Shots like the one above are not done justice by minimising the resolution to save storage space on WordPress, because on a sunny day like it was yesterday the blossom on the apple and crab apple, the pots of tulips and the newly foliaged trees stood out crisply against that clear blue sky. You will just have to take my word for it if you choose to join me on a quick look around the garden on the last day of a very dry and relatively sunny April. The garden is very different from a month ago, and the view above is what I see from the kitchen windows; to the immediate right of this is the streamside grass and shrub border, seen as usual from both directions:
We can then walk through the woodland, full of bluebells and wild garlic and with wood anemones very much on the wane, towards the bothy from where can look out over the main borders and beyond, before viewing the same areas from ground level:
Pivoting from the same spot we look through the woodland edge border before walking through to the bold borders and what is now the grass border. The Golfer has been working on the area around one of the water butts, which was literally a work in progress when the photo was taken. Previously the water butt had been boxed in, and it surprised me how different the corner looked when it was dismantled. It has also highlighted an unexpected gap in the corner of the woodland edge border behind where the butt is, previously filled by the stump of a hazel cut down a number of years ago but which has now completely rotted away. A new opportunity!
Through a gate in the wall we reach the working end of the garden, with sweet peas on their supports and trays of young plants ready to be planted out in the cutting beds, and a peep inside the greenhouse, now past peak capacity as more planting out takes place:
Back through the gate we walk past the blue & white borders, through the rose garden, under the clematis colonnade and then amongst the main borders, highlighting how quickly herbaceous plants clump up as temperatures and light levels rise:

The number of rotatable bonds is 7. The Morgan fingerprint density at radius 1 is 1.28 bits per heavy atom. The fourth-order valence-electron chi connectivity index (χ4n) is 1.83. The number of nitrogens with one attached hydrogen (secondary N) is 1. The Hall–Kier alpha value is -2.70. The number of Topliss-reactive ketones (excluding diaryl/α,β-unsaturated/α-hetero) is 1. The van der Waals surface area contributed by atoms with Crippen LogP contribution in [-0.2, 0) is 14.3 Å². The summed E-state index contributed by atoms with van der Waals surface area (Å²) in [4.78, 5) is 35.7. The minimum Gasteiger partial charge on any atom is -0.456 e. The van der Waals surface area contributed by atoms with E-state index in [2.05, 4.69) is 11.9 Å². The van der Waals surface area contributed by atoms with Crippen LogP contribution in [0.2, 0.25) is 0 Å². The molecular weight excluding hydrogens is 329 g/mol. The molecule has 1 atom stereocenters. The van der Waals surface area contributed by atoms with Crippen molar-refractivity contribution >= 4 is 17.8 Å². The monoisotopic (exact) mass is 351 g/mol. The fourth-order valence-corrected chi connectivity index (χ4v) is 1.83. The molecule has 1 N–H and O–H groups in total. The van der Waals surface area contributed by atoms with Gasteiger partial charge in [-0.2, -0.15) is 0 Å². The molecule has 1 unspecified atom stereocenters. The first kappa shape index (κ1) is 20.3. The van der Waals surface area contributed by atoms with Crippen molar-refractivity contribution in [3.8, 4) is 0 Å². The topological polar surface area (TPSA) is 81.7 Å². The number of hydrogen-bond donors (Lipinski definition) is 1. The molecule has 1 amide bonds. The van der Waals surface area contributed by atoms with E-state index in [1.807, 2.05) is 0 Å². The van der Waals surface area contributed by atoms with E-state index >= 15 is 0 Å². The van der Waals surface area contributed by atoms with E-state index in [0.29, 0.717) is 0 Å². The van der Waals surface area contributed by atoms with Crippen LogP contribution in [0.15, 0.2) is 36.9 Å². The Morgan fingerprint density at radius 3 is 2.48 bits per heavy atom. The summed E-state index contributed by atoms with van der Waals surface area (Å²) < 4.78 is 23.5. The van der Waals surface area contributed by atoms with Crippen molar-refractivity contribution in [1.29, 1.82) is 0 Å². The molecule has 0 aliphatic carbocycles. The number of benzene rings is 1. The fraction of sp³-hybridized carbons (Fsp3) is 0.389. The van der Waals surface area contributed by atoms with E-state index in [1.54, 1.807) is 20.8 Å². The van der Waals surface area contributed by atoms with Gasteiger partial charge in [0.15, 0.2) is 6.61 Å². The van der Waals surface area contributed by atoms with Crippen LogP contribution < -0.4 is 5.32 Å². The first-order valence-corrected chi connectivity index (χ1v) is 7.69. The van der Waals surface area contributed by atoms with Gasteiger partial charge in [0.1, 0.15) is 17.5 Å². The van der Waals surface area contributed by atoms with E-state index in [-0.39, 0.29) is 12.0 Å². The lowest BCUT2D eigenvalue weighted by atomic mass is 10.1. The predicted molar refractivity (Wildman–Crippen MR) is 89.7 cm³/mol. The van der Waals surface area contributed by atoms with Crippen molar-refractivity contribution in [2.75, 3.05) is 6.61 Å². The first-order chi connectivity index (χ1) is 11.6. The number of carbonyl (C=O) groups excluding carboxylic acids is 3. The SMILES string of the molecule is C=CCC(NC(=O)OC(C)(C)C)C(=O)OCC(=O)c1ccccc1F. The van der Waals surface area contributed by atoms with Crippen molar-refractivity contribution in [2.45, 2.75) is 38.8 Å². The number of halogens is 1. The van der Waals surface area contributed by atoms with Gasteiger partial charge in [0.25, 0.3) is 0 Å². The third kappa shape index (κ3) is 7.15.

Heading back towards the house we pass what is no longer the snowdrop border but which is yet to be renamed, now emptied not just of snowdrops but some striking hellebores and other white spring bulbs; the border was recently planted up with five different shades of limonium (statice), an easy and reliable annual. We can also look up to observe the progress of the wisteria against the gable end of the house:
Down the side of the house we can look into the Coop, where all the spring bulbs apart from one amaryllis are over and the journey towards later flowering eucomis and nerine has only just begun. Filling the gap will, in due course, be fragrant-leaved pelargonium and a small collection of streptocarpus. Behind the Coop is the recently rejuvenated Coop Corner, where large-leaved Clematis armandii is being given a second chance, despite losing all its leaves against the back fence.
To get a three-dimensional experience of the garden, you might like to watch the video below, and to see how the different parts of the garden fit together there are aerial photos and a map under The Garden tab above, plus an annotated map showing the usual points from which photos were taken and the route of the video tour. I apologise for any shakiness in the video and have, prompted by Annette, looked into purchasing a gimbal to reduce this but decided the outlay is not justified.